State law caps the tax on new commercial construction at $.56 per square foot. With the exception of hotels, the bulk of the commercial construction projects proposed for Burbank also fell short of covering projected costs, sometimes by more than 150 percent, according to the school fee study, which set the impact construction of a standard commercial office space at $2.07 per square foot, a large high-rise commercial office space at $1.97 a square foot, and shopping center at $.85 a square foot.

The school district says it plans to use the money it collects on new development to cover roughly $124 million in facilities costs over the next decade, including an almost $40 million-dollar renovation project which would “include modernization of existing classrooms and the replacement of portable classrooms with permanent classrooms,” the report said.

A rudimentary review of five projects currently in development in Burbank — Burbank Town Center/I Heart Burbank, Premiere on First, 115 N. Screenland, First Street Village, and The Avion (airport adjacent property) — indicates that the discrepancy between how much tax the schools can force developers to pay and how much the district says it needs to blunt the impact of new construction could rob Burbank of almost $2.3 million dollars.

How we got the numbers:

We obtained estimates of the potential square footage and use of each project from City of Burbank Planning Board’s website. For residential units, unless a more accurate figure was provided in the developer’s plan, we used 1,173 square feet as the weighted average square footage of the proposed units (an estimate based on information obtained from LA County, according to the district study). We determined the cost impact of each project on school facilities using the BUSD report’s numbers ($4.10), and then compared this to the total revenues the school fees would generate as a result of the developers tax at a rate of $3.48 per square foot.

Because the impact on schools by commercial development varied according to the type of development (shopping centers compared to banks compared to commercial offices, etc.) we relied on the BUSD’s numbers to determine an average commercial cost impact ($1.40 per square foot) and compared it to the maximum school fee assessed on commercial properties ($.56).

Since the BUSD report determined the impact from hotels would be $.49 (below the minimum), and the district can not assess more fees than the cost of impact — we determined each square foot of hotel space should be taxed at a rate of $.49 per square foot. We used 300 square feet (slightly less than the average US hotel room size according to USA Today) to determine the overall square footage of hotel projects proposed.

Burbank Town Center/I Heart Burbank
70,000 square feet of new commercial square footage, approximately 200 hotel rooms and approximately 1,100 housing units

Total square footage: 1,290,300
BUSD impact ($4.10): $5,290,230
School Fee ($3.48): $4,490,244

Shortfall: $799,986

Total square footage 70,000
BUSD impact ($1.40) $98,000
School Fee ($.56) $39,200

Shortfall: $58,800

Total square footage 60,000
School Fee ($.49) $29,400


Premiere on First
Two options have been proposed. Both would include 154 residential units. One would include 181,517 square feet of commercial space; the other proposes 126,000 square feet in hotel space and 15,589 square feet of commercial space.

Total square footage: 180,642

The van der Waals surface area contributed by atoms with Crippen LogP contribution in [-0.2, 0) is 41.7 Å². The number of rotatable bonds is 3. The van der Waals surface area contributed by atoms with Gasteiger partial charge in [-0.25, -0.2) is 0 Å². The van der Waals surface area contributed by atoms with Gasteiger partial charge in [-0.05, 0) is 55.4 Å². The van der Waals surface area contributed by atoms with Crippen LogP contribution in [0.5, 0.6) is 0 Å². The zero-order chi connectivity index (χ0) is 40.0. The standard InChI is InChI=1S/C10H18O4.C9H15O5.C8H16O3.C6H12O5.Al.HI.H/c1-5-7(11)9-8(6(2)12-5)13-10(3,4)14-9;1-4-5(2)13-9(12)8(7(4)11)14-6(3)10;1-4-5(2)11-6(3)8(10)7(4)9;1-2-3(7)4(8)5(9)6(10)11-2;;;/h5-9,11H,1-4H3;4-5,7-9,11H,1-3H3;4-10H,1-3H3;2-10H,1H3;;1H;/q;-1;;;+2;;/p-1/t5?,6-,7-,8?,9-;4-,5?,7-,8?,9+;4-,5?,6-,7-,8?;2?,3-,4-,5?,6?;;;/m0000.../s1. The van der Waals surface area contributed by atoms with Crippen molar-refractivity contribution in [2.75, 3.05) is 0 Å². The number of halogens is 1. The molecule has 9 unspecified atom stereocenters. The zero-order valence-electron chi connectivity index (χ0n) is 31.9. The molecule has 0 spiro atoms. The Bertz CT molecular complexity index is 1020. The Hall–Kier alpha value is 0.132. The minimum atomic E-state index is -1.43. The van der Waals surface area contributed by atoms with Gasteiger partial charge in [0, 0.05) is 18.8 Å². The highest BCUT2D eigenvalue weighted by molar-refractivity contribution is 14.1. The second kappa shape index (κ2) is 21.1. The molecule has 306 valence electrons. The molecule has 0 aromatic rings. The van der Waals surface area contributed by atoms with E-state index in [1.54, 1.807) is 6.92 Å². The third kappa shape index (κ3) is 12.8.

BUSD impact ($4.10) $740,632
School fee ($3.48) $628,634

Shortfall: $111,998


Option One – Commercial/No Hotel

Total square footage 181,517
BUSD impact ($1.40) $254,124
School Fee ($.56) $101,646

Shortfall: $152,478

Option Two – Commercial & 230 room hotel

Commercial sq. footage 15,589
BUSD impact ($1.40) $21,825
School Fee ($.56) $8,730

Shortfall: $13,094

Hotel square footage 126,000
School Fee/impact ($.49) $61,740


115 N. Screenland
40 residential units with an average size of 1,284. 3000 square feet of commercial use.

Total square footage 51,360
BUSD impact ($4.10) $210,576
School Fee ($3.48) $178,732

Shortfall: $31,844

Total square footage 3,000
BUSD impact ($1.40) $4,200
School Fee ($.56) $1,680

Shortfall: $2,520


First Street Village
261 residential units and 21,265 square feet of commercial space

Total square footage 306,153
BUSD impact ($4.10) $1,255,227
School Fee ($3.48) $1,065,412

Shortfall: $189,815

Total square footage 21,265
BUSD impact ($1.40) $29,771
School Fee ($.56) $11,908

Shortfall: $17,863


The Avion
1,177,489 in commercial construction. 150 room hotel.

Total square footage 1,177,489
BUSD impact ($1.40) $1,648,485
School Fee ($.56) $659,394

Hotel sq. footage 45,000
School Fee/impact ($.49) $22,050



It’s important to note that the analysis prepared for the district was a cost projection — the actual cost impact on schools could, in fact, turn out to be much less (or much more).

Also, the school district must meet certain legal requirements before imposing the fee on new construction in the first place. They must:

1. Determine the purpose of the fee;
2. Identify the use to which the fee is to be put;
3. Determine how there is a reasonable relationship between the fee’s use and the type of development project on which the fee is imposed;
4. Determine that there is a reasonable relationship between the need for the public facilities and the type of development project on which the fee is imposed;
5. Determine that there is a reasonable relationship between the amount of the fee and the cost, or portion of the cost of the public facility attributable to the development on which the fee is imposed; and
6. Provide an annual accounting of any portion of the fee remaining unspent or held for projects for more than five (5) years after collection.
So, in fairness, the report prepared for the district should be read in light of the fact that the school district has an impetus to, perhaps, provide the “worst case scenario” in calculating, the potential impact of the new development on schools. After all, it may only assess the developer’s fee if it can show that its needs are equal to or greater than the amount of revenue it would collect from the tax.

But the potential impact of building residences for thousands more families whose children may use the district’s 19 schools should not be discounted either. It is one other important factor residents need to examine as we head to the polls next month. We need a city council that thinks before acting and considers all the ramifications of its decisions. We need a council that puts Burbank families first and won’t greenlight projects that allow outside developers to turn a quick profit and stick Burbank schools with the bill.